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Become a Mentor for Better Management

Benjamin Franklin once penned the phrase, “Tell me and I may forget, teach me and I may remember, involve me and I learn.” When it comes to mentoring, most people think of the benefit laying solely at the feet of the mentored, but the reality is both the mentor and protege have much to gain in this symbiotic relationship. A study conducted by The Association of Talent Development found that 75% of executives credit their success to successful mentors who helped guide, encourage, and mold them into the leaders they currently are, while a staggering 35% of employees credit a lack of mentorship to their renewed job search.

A famous example of a successful mentor / protégé relationship can be seen between Steve Jobs (former CEO of Apple) and Mark Zuckerberg of Facebook. While on the surface, it can seem like Mr. Zuckerberg won the mentor lottery in his relationship with Steve Jobs, the young, enthusiastic entrepreneur also offered his mentor a fresh exchange of ideas, a new perspective on a changing marketplace, and a deeper insight into the mindsets of a new generation. While one grew and developed well-honed leadership skills and business acumen, the other gained fresh insight and perspective.

Granted in most business environments, mentors and proteges are within the same organization, but the results and successes can be similar in scope. Managers at all levels within companies find a greater sense of satisfaction and fulfillment by sponsoring or mentoring a protégé who is driven, dedicated, and appreciative of the time spent in their development.  However, it takes time and energy to find a suitable protégé and build the trusting relationship from which future successes can grow.  While selecting the wrong protégé can result in disappointment, betrayal, and loss, finding the right protégé can reduce workload, foster an environment for mutual growth and success and create an environment open to new ideas and development.

How does one go about finding a suitable mentee? Someone you can trust, delegate to, invest in, and grow simultaneously with? Seven simple steps to help guide you to finding the perfect protégé are as follows:

  • Identify. Performance, loyalty, and trustworthiness are the cornerstones to a good protégé. Don’t fall into the mindset that a protégé must be younger than you. Look for talented people who stand out and shine in your organization but could use and would appreciate the deeper level of commitment required from you to help develop them.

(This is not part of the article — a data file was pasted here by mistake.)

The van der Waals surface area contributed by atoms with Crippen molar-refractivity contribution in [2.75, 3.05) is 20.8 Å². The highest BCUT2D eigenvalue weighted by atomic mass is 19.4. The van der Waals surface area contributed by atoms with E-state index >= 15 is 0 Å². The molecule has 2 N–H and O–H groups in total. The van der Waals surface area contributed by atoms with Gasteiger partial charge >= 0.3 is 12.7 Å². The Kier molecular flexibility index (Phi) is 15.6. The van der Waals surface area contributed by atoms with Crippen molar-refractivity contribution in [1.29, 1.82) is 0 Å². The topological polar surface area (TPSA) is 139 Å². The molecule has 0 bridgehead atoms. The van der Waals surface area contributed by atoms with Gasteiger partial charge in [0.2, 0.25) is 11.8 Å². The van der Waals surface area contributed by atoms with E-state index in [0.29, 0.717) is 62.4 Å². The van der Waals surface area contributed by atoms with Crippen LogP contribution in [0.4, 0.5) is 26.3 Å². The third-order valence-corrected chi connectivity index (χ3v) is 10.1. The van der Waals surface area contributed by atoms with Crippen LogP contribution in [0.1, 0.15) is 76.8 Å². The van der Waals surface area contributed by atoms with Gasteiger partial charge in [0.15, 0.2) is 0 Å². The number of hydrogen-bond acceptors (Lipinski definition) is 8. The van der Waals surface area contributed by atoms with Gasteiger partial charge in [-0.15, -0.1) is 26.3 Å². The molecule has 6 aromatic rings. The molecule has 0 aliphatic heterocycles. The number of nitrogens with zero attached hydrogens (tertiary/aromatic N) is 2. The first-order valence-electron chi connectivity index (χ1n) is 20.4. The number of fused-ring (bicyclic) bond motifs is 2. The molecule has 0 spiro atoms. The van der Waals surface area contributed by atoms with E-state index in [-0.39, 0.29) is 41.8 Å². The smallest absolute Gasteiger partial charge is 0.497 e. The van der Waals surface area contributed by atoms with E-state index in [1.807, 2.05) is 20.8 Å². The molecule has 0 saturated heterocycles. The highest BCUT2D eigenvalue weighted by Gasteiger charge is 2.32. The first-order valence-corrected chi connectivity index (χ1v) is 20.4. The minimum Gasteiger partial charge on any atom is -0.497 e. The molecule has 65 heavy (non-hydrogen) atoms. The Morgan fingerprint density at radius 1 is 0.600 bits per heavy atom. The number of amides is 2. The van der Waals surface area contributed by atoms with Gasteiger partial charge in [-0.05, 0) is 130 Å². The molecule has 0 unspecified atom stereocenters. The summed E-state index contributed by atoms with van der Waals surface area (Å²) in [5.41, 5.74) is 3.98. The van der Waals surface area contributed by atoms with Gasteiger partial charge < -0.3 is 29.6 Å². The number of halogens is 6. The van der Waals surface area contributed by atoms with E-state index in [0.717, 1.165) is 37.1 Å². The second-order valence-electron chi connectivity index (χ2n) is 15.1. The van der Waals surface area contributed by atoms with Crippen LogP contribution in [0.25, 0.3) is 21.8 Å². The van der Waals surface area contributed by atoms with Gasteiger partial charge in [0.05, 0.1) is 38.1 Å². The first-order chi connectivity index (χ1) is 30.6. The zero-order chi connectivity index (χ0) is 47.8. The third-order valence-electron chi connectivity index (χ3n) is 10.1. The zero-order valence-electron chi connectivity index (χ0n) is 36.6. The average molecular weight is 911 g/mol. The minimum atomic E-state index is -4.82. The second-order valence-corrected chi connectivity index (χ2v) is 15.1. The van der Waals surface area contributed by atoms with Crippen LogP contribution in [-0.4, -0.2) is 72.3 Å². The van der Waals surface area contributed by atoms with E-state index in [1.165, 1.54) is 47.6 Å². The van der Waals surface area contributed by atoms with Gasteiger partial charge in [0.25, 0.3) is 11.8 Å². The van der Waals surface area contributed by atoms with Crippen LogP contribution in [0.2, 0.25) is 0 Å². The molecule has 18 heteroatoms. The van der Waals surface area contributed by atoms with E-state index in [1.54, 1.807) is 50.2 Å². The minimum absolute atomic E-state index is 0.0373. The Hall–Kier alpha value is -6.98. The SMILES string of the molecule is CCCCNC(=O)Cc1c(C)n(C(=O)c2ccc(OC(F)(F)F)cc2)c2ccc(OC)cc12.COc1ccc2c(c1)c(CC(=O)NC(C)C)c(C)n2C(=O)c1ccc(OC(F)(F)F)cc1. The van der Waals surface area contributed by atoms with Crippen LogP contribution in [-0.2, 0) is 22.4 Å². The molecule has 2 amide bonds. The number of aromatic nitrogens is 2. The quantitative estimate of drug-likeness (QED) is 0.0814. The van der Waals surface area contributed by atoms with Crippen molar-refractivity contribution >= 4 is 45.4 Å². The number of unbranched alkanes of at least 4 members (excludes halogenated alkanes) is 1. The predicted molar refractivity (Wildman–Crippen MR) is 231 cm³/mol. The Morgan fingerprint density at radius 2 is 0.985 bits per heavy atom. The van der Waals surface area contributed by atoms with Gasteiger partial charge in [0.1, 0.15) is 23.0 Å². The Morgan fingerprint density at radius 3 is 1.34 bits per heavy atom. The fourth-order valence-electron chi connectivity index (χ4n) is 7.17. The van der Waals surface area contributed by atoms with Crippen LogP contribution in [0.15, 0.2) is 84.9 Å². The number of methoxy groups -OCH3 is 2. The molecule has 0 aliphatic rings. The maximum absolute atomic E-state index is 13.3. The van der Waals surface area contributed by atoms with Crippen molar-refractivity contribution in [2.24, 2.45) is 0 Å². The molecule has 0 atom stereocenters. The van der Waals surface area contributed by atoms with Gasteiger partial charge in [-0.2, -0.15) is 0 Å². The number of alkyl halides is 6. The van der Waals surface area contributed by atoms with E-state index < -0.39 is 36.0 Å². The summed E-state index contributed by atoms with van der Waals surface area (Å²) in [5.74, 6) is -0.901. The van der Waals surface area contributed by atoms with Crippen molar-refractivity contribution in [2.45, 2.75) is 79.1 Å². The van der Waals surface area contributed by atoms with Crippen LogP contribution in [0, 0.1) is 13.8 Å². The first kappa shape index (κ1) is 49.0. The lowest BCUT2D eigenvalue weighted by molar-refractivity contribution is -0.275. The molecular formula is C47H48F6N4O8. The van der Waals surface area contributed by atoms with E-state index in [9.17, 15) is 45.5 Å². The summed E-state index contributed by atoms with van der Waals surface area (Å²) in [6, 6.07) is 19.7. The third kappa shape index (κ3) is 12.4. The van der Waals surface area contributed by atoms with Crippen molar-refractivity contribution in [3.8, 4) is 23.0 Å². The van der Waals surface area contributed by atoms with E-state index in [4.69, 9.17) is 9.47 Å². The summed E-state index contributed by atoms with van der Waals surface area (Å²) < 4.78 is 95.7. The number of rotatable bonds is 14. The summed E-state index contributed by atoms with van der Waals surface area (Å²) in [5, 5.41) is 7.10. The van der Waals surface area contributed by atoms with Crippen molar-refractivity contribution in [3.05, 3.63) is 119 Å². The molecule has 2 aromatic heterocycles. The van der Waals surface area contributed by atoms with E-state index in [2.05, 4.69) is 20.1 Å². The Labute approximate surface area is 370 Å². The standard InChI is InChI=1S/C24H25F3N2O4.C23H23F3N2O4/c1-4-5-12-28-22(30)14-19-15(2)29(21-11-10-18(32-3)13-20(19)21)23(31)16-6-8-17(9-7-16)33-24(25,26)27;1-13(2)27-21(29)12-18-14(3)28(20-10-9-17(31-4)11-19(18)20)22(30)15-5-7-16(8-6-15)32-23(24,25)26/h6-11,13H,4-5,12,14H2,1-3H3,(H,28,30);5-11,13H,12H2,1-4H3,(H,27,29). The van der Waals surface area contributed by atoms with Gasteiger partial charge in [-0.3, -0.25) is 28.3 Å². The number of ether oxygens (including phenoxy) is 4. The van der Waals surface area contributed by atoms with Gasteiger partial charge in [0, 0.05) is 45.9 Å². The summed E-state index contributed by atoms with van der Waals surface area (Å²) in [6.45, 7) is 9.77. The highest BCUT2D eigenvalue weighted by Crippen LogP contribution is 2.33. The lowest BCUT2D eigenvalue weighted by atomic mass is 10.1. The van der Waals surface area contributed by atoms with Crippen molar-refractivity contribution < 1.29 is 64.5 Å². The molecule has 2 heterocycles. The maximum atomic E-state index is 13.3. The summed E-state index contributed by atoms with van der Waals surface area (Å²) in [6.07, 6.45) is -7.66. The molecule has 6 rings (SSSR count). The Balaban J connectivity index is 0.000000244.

• Include. Mini-Me’s need not apply. Look outside your comfort zone for someone who has a different mindset, knowledgebase, or demographics.
  • Inspire. Make sure your protégé’s share your values and focus their ambitions to spur them and you forward.
  • Instruct. Be cognizant of your mentee’s gaps in knowledge or skills and ensure you can dedicate the time and resources to bridging them and empowering them to improve and grow.
  • Inspect. Evaluate their deliverables and confirm trustworthiness.
  • Instigate a deal. Once confident in the value delivered by a protégé, make an ask, spelling out the terms of a reciprocal relationship.
  • Invest in three ways. Go all in for your protégé in terms of cover, clout, and capital. Endorsing, making connections, advocating for growth and advancement, and providing air cover when needed shows your commitment to a long and prosperous relationship. Don’t hold back and ensure your protégé knows you have their back.

Life is full of risks, but managers don’t get where they are by avoiding them. The best managers, know their industry, can evaluate risks, and are adept at determining the best return on investment in any situation, including mentorship. Don’t let the potential pitfalls stop you from searching for the ideal protégé in your environment. Together, the relationship could take you both to new places in your respective careers. As Astronaut Chris Hadfield has said, “Every single thing that you learn really just gives you more comfort. It’s something I counsel kids all the time: if someone is willing to teach you something for free, take them up on it. Do it. Every single time. All it does is make you more likely to succeed. And it’s kind of a nice way to go through life.” Apply the sentiment to your business, organization, or team and you’ll find the diamonds in the rough willing to take your time and dedication in mentoring and turn it into a great success story for the both of you.

For more information on developing a management style suited for sponsorship, contact us today for the tools to expand your leadership abilities and pursue a protégé relationship for success. Great leaders are crafted from time, dedication, commitment, and engagement. Let us help you and your organization succeed.








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